February 4, 1965
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About Michael Saylor
Michael Saylor was born February 4, 1965, in Lincoln, Nebraska. During his early childhood years, he lived on Air Force bases around the world because his father was an Air Force chief master sergeant. Saylor’s parents raised him, along with his brother and sister, as Southern Baptists. Their home included a strict chore regimen, and swearing, smoking, and drinking were not allowed.
Saylor has described his father as a typical, disciplined military seargent, saying, “I can’t remember a single time in my life where my father ever said an untruth or tried to slide by with a half effort on anybody or with everything, which is kind of interesting, you know, because you don’t realize how unique that is until you grow up, and then you realize that people are always, like, sliding by, a negotiation or something, but my father never cut a corner, ever.”
Saylor loved reading as a kid but had a strong preference for comic books. His parents offered to pay him a dime for every regular book he read. He said, “I learned quickly that if I read lots of normal books. I could get the money to buy comic books, and I must have read one summer a hundred books, just lots of books.”
When Saylor was in seventh grade, his family moved to Fairborn, Ohio, a small town near the Wright-Patterson Airforce base. While living in Fairborn, he enjoyed singing in his church and school choirs and playing in rock bands. Saylor plays the guitar, trombone, and piano. He attended Park High School in Fairborn. He graduated as valedictorian and was voted “Most Likely to Succeed.”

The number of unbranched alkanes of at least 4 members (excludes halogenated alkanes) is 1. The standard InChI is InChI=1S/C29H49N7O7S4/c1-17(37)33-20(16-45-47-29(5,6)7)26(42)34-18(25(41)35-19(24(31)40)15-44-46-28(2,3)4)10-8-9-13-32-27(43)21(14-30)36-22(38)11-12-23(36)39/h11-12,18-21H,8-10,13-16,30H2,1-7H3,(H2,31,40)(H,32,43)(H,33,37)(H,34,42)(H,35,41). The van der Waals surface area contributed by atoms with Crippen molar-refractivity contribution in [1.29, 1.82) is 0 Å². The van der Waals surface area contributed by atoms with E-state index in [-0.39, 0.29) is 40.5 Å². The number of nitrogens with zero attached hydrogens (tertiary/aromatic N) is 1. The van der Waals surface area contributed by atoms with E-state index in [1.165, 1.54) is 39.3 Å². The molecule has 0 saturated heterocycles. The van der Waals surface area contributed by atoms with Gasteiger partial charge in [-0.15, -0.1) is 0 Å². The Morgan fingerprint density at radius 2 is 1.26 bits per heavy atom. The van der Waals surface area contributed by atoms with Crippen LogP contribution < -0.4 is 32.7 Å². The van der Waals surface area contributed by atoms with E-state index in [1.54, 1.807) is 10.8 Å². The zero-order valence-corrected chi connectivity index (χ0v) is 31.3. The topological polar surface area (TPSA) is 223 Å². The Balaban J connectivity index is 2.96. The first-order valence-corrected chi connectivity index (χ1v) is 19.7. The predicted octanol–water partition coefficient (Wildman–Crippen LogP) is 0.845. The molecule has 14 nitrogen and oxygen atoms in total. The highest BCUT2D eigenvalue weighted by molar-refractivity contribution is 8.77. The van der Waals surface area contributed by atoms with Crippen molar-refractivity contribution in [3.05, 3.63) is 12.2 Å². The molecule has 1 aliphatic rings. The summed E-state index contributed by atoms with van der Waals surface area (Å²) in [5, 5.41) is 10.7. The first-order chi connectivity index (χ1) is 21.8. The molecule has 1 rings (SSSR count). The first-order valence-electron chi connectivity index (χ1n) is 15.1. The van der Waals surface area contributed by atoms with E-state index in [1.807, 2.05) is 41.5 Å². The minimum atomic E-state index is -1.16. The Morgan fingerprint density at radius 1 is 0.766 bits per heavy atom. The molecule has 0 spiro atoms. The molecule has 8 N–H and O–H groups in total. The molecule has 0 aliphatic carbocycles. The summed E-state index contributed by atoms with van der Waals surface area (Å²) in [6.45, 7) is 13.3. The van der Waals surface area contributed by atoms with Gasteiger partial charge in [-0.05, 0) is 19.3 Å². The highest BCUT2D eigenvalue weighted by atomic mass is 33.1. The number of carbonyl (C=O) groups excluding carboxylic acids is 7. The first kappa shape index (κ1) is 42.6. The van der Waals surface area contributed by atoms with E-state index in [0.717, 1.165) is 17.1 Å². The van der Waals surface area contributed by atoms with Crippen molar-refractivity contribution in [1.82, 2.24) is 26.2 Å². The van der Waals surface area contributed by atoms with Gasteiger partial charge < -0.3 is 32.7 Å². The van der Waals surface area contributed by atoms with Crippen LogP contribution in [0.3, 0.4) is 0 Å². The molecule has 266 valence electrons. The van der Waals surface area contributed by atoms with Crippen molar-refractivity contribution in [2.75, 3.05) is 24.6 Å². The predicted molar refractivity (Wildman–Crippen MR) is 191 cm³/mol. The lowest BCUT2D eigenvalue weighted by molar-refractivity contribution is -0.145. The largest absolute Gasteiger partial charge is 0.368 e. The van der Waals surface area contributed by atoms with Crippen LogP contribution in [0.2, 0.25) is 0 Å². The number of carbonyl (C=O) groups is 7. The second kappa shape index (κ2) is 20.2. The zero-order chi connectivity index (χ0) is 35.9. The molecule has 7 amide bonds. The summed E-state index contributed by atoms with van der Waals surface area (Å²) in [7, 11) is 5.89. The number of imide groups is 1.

Education and Early Career
After high school, Saylor attended MIT on a full ROTC scholarship. He studied aeronautics, astronautics, science, technology, and society and was a member of the Theta Delta Chi fraternity. Saylor’s thesis, “A Mathematical Model of a Renaissance Italian City State,” explored computer simulation technology and public policy.He graduated with honors in 1987.
After earning his degree, Saylor hoped to be a pilot in the Air Force, but a benign heart murmur made that path impossible. Instead, he began working as a consultant, focusing on using computer simulations to support strategic decision-making. He consulted for companies such as DuPont, Dow, and Exxon.
Early Success at MicroStrategy
In 1989, Saylor used funding from DuPont to start MicroStrategy with his former roommate and fraternity brother, Sanju Bansal. The company initially provided software for data mining before focusing on business intelligence software.
MicroStrategy’s first major success was a $10 million contract with McDonald’s. McDonald’s used MicroStrategy’s software to learn which menu items were more popular in certain regions of the country. After the successful contract with McDonald’s, Saylor’s company landed several contracts with Fortune 500 companies.
According to Saylor, MicroStrategy doubled its revenue every year between 1994 and 1997.The company went public in 1998 with shares priced at $12 each. On its first day of trading, the value of the shares doubled by midday.
While MicroStrategy grew, Saylor received plenty of media attention for his role as MicroStrategy’s CEO. Several outlets, including KPMG, Ernst &Young, and Red Herring Magazine, recognized him as “Entrepreneur of the Year” or a “Top 10 Entrepreneur.” By 2000, Saylor’s net worth reached $7 billion due to his stake in MicroStrategy.